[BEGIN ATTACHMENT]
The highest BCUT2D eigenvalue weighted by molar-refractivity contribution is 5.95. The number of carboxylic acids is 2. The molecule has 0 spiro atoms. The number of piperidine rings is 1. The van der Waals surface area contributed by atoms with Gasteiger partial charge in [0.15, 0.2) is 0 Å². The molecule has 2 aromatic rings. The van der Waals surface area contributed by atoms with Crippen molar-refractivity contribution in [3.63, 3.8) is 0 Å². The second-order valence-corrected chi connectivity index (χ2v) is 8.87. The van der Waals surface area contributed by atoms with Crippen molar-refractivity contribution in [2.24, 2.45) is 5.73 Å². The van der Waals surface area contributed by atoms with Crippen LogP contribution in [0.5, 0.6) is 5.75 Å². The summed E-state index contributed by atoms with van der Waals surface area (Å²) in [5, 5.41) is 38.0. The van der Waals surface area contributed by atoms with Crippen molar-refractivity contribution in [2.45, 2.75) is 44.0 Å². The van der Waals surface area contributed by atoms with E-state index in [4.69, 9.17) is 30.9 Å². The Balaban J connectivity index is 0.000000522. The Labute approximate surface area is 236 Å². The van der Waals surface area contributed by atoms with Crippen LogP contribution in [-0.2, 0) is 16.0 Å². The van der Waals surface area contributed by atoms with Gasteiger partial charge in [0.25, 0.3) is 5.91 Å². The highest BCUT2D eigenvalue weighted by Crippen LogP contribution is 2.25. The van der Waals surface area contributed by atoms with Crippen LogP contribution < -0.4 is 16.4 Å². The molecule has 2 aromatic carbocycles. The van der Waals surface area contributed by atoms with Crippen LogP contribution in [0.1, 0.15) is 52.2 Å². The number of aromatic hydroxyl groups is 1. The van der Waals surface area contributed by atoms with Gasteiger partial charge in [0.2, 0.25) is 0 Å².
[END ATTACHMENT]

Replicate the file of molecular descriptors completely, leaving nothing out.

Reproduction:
The highest BCUT2D eigenvalue weighted by molar-refractivity contribution is 5.95. The number of carboxylic acids is 2. The molecule has 0 spiro atoms. The number of piperidine rings is 1. The van der Waals surface area contributed by atoms with Gasteiger partial charge in [0.15, 0.2) is 0 Å². The molecule has 2 aromatic rings. The van der Waals surface area contributed by atoms with Crippen molar-refractivity contribution in [3.63, 3.8) is 0 Å². The second-order valence-corrected chi connectivity index (χ2v) is 8.87. The van der Waals surface area contributed by atoms with Crippen molar-refractivity contribution in [2.24, 2.45) is 5.73 Å². The van der Waals surface area contributed by atoms with Crippen LogP contribution in [0.5, 0.6) is 5.75 Å². The summed E-state index contributed by atoms with van der Waals surface area (Å²) in [5, 5.41) is 38.0. The van der Waals surface area contributed by atoms with Crippen molar-refractivity contribution in [2.45, 2.75) is 44.0 Å². The van der Waals surface area contributed by atoms with E-state index in [4.69, 9.17) is 30.9 Å². The Balaban J connectivity index is 0.000000522. The Labute approximate surface area is 236 Å². The van der Waals surface area contributed by atoms with Crippen LogP contribution in [-0.2, 0) is 16.0 Å². The van der Waals surface area contributed by atoms with Gasteiger partial charge in [0.25, 0.3) is 5.91 Å². The highest BCUT2D eigenvalue weighted by Crippen LogP contribution is 2.25. The van der Waals surface area contributed by atoms with Crippen LogP contribution < -0.4 is 16.4 Å². The molecule has 2 aromatic carbocycles. The van der Waals surface area contributed by atoms with Crippen LogP contribution in [0.1, 0.15) is 52.2 Å². The number of aromatic hydroxyl groups is 1. The van der Waals surface area contributed by atoms with Gasteiger partial charge in [0.2, 0.25) is 0 Å².